1887

Hands-On Assembly of DNA Sequencing Reads as a Gateway to Bioinformatics

    Author: Paul A. Jensen1
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    Affiliations: 1: Department of Bioengineering and Carl R. Woese Institute for Genomic Biology, University of Illinois at Urbana-Champaign, Urbana, IL, 61801
    AUTHOR AND ARTICLE INFORMATION AUTHOR AND ARTICLE INFORMATION
    • Received 04 January 2017 Accepted 13 March 2017 Published 09 June 2017
    • ©2017 Author(s). Published by the American Society for Microbiology.
    • [open-access] This is an Open Access article distributed under the terms of the Creative Commons Attribution-Noncommercial-NoDerivatives 4.0 International license (https://creativecommons.org/licenses/by-nc-nd/4.0/ and https://creativecommons.org/licenses/by-nc-nd/4.0/legalcode), which grants the public the nonexclusive right to copy, distribute, or display the published work.

    • Supplemental materials available at http://asmscience.org/jmbe
    • Corresponding author. Mailing address: Department of Bioengineering and Carl R. Woese Institute for Genomic Biology, 1270 Digital Computer Laboratory, MC-278, University of Illinois at Urbana-Champaign, Urbana, IL, 61801. Phone: 217-333-1867. Email: pjens@illinois.edu.
    Source: J. Microbiol. Biol. Educ. June 2017 vol. 18 no. 2 doi:10.1128/jmbe.v18i2.1295
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    Abstract:

    The scale of genomic sequencing data and the complexity of bioinformatic algorithms make it difficult for students to develop a concrete understanding of assembling complete genomes from millions of short DNA sequences. We present a hands-on activity where students explore the genome assembly process using short DNA sequences printed on paper. Topics highlighted during the lesson include overlap identification, reference sequences, and the challenges arising from sequencing errors, low-frequency mutations, and repetitive regions. Sample materials provide reads and solutions for assembling clinically relevant regions of the S. gordonii penicillin binding protein and the human HTT gene. An online tool allows instructors to generate custom read sets from other DNA sequences.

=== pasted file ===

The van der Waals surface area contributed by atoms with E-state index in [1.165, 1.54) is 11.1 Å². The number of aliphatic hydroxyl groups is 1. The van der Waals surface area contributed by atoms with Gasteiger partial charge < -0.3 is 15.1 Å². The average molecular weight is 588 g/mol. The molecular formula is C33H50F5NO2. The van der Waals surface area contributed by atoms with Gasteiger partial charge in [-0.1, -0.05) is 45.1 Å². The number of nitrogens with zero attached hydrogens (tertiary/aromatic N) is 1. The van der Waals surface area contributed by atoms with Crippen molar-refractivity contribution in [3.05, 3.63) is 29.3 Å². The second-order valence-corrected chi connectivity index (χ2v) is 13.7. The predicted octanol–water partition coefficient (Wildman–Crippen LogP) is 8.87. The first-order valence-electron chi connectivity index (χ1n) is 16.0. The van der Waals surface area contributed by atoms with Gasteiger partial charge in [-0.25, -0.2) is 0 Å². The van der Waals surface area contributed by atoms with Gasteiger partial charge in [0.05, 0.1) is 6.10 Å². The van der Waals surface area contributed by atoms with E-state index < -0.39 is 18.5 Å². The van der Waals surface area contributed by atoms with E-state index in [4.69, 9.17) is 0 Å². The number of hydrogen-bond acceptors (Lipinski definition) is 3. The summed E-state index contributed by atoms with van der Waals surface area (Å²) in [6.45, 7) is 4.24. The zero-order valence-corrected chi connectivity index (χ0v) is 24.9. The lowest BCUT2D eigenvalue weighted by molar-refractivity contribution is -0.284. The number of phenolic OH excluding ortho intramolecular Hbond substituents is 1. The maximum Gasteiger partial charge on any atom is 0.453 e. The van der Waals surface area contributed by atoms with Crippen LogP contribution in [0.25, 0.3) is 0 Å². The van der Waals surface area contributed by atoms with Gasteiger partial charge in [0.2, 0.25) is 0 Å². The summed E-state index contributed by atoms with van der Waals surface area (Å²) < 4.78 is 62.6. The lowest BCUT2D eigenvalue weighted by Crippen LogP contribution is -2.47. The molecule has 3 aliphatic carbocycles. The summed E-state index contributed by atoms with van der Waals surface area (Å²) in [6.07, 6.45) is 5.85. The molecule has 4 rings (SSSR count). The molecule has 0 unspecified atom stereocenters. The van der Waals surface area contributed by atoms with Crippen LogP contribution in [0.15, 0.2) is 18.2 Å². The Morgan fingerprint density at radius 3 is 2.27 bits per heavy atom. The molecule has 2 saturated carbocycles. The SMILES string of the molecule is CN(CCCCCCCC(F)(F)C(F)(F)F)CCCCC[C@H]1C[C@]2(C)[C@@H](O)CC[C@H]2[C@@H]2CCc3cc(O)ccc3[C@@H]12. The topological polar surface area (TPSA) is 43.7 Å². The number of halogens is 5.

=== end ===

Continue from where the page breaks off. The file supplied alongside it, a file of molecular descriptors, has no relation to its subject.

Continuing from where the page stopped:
Key Concept Ranking

Sanger Sequencing
0.54545456
Streptococcus gordonii
0.52049595
Antimicrobial Resistance
0.49259457
DNA
0.48796493
0.54545456

References & Citations

1. Illumina, Inc.2016An introduction to next-generation sequencing technologySan Diego, CAAvailable at: http://www.illumina.com/content/dam/illumina-marketing/documents/products/illumina_sequencing_introduction.pdf. Retrieved January 1, 2017
2. Haenni M, Moreillon P2006Mutations in penicillin-binding protein (PBP) genes and in non-PBP genes during selection of penicillin-resistant Streptococcus gordoniiAntimicrob Agents Chemother50124053406110.1128/AAC.00676-06170007411693971 http://dx.doi.org/10.1128/AAC.00676-06
3. Walker FO2007Huntington’s diseaseLancet369955721822810.1016/S0140-6736(07)60111-117240289 http://dx.doi.org/10.1016/S0140-6736(07)60111-1
4. Markowetz F2017All biology is computational biologyPLOS Biol153e200205010.1371/journal.pbio.2002050282781525344307 http://dx.doi.org/10.1371/journal.pbio.2002050
5. Ellis J, Fosdick BK, Rasmussen C2016Women 1.5 times more likely to leave STEM pipeline after calculus compared to men: lack of mathematical confidence a potential culpritPLOS One117e015744710.1371/journal.pone.0157447274102624943602 http://dx.doi.org/10.1371/journal.pone.0157447
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/content/journal/jmbe/10.1128/jmbe.v18i2.1295
2017-06-09
2017-07-28

Abstract:

The scale of genomic sequencing data and the complexity of bioinformatic algorithms make it difficult for students to develop a concrete understanding of assembling complete genomes from millions of short DNA sequences. We present a hands-on activity where students explore the genome assembly process using short DNA sequences printed on paper. Topics highlighted during the lesson include overlap identification, reference sequences, and the challenges arising from sequencing errors, low-frequency mutations, and repetitive regions. Sample materials provide reads and solutions for assembling clinically relevant regions of the S. gordonii penicillin binding protein and the human HTT gene. An online tool allows instructors to generate custom read sets from other DNA sequences.

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FIGURE 1

Paper DNA “short reads” assembled by high school students.

Source: J. Microbiol. Biol. Educ. June 2017 vol. 18 no. 2 doi:10.1128/jmbe.v18i2.1295
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